No catches, no fine print just unconditional book love and reading recommendations for your students and children.
You can create your own school's page, develop tailored reading lists to share with peers and parents...all helping encourage reading for pleasure in your children.Find out more
For those who enjoy a spooky tale, we have scary stories galore. From cute little ghosts for younger readers to truly terrifying reads for teenagers, you can find a wide selection of books in this section.
Special 11th Anniversary Edition As ever, Melvin Burgess makes readers think. Sara signs up for a face transplant but is it her who wants it or, is she being pushed into doing it against her will by the scarred pop-star who wants her face? Glamour and fame are not always what they seem. ~ Julia Eccleshare Lovereading Comment: This is young adult fiction at its challenging and thrilling best - and Melvin Burgess has yet again struck a chord with a teenager’s world. The issue of cosmetic surgery is brought sharply into focus and in such a way that the reader will feel more informed and as a result the ever present peer pressures which are a part of teenage life more keenly borne.
A special collector's edition of Patrick Ness's original prize-winning illustrated novel and the remarkable story behind the book and film. Patrick Ness displays brilliant new skills of sensitivity in this hauntingly touching story of how a boy deals with the looming threat of his mother’s death from cancer. Haunted by a monster in his dreams, denied much information by his family and treated as a weirdo by his class mates and a ‘special case’ by his teachers, Conor struggles to get to grips with the devastating emotions which threaten to overwhelm him. How he finds the courage and strength to face the end when it happens is both utterly shattering and deeply satisfying. Costa Award winner Patrick Ness spins a tale from the final idea of much-loved Carnegie Medal winner Siobhan Dowd, whose premature death from cancer prevented her from writing it herself. Winner of the 2012 Carnegie Medal Rachel Levy chair of the 2012 CILIP Carnegie judging panel said: "A Monster Calls" is an exquisite piece of writing. It is a beautifully economical, structurally brilliant and lyrically descriptive account of a challenging episode in one child's life." Click here to view the paperback movie tie-in edition of A Monster Calls.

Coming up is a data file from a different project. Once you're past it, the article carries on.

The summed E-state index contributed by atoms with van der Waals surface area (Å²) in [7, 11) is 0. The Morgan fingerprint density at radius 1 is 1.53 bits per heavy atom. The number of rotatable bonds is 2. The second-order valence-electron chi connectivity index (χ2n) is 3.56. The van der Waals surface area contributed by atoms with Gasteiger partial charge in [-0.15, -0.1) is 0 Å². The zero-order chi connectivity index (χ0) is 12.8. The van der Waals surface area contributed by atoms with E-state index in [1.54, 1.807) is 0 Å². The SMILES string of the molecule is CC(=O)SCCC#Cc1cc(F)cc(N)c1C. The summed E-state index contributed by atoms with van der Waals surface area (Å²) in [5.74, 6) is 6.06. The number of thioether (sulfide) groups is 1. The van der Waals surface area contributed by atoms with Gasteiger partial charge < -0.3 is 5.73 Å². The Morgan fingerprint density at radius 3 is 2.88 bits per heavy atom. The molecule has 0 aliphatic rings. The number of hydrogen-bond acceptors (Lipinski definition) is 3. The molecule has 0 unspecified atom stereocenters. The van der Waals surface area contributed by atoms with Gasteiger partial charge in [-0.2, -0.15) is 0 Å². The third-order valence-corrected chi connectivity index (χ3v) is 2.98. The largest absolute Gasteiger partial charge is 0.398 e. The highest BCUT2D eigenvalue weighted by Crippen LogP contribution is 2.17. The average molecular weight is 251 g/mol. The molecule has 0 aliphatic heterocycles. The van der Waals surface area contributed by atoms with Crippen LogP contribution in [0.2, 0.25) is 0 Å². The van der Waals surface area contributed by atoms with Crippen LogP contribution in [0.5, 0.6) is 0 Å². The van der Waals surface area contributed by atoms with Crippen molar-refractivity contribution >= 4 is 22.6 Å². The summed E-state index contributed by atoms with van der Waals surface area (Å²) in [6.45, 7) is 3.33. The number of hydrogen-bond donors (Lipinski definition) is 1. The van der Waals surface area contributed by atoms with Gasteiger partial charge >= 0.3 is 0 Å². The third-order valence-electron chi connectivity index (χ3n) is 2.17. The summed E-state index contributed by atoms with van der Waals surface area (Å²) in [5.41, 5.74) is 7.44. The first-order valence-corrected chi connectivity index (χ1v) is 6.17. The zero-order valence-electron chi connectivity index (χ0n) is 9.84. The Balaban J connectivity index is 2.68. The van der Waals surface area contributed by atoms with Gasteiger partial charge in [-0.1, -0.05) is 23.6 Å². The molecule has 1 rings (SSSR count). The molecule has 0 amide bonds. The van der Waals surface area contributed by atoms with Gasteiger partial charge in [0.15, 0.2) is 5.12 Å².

It’s the perfect time of year for scary stories and there’s a wonderfully varied selection in this excellent collection all written by prize-winning children’s authors. For example, Michael Rosen retells a couple of scary folk tales to deliver thrills with a moral, while Jamie Rix describes the misery suffered by a man whose school dinners return to haunt him – a ghastly thought indeed! Bel Mooney’s story shows that a powerful imagination is not always a good thing, while Ruth Ainsworth tells a ghostly story of loss and remembrance. Chosen by an experienced children's bookseller, the stories are just right for either newly confident independent readers or for sharing with an adult. ~ Andrea Reece
In a nutshell: Daisy does trick or treating | Spending time with the irrepressible Daisy is always fun, and with their short chapters, large print and lively pictures Kes Gray’s books are perfect for children reading on their own. As Hallowe’en approaches Daisy’s classmate Jack Beechwhistle regales his friends with spooky stories (the water in their playground comes from a wicked well! Some mums are witches!). Daisy’s not sure she wants Hallowe’en to come at all, and sadly her efforts to Hallowe’en proof their house don’t impress Mum! A typically lively story with just the right mix of creepy thrills and laughs. Fans of Daisy will also enjoy Wendy Meddour’s Wendy Quill stories, or Kate Pankhurst’s Mariella Mysteries, which also star determined little girls with big imaginations. ~ Andrea Reece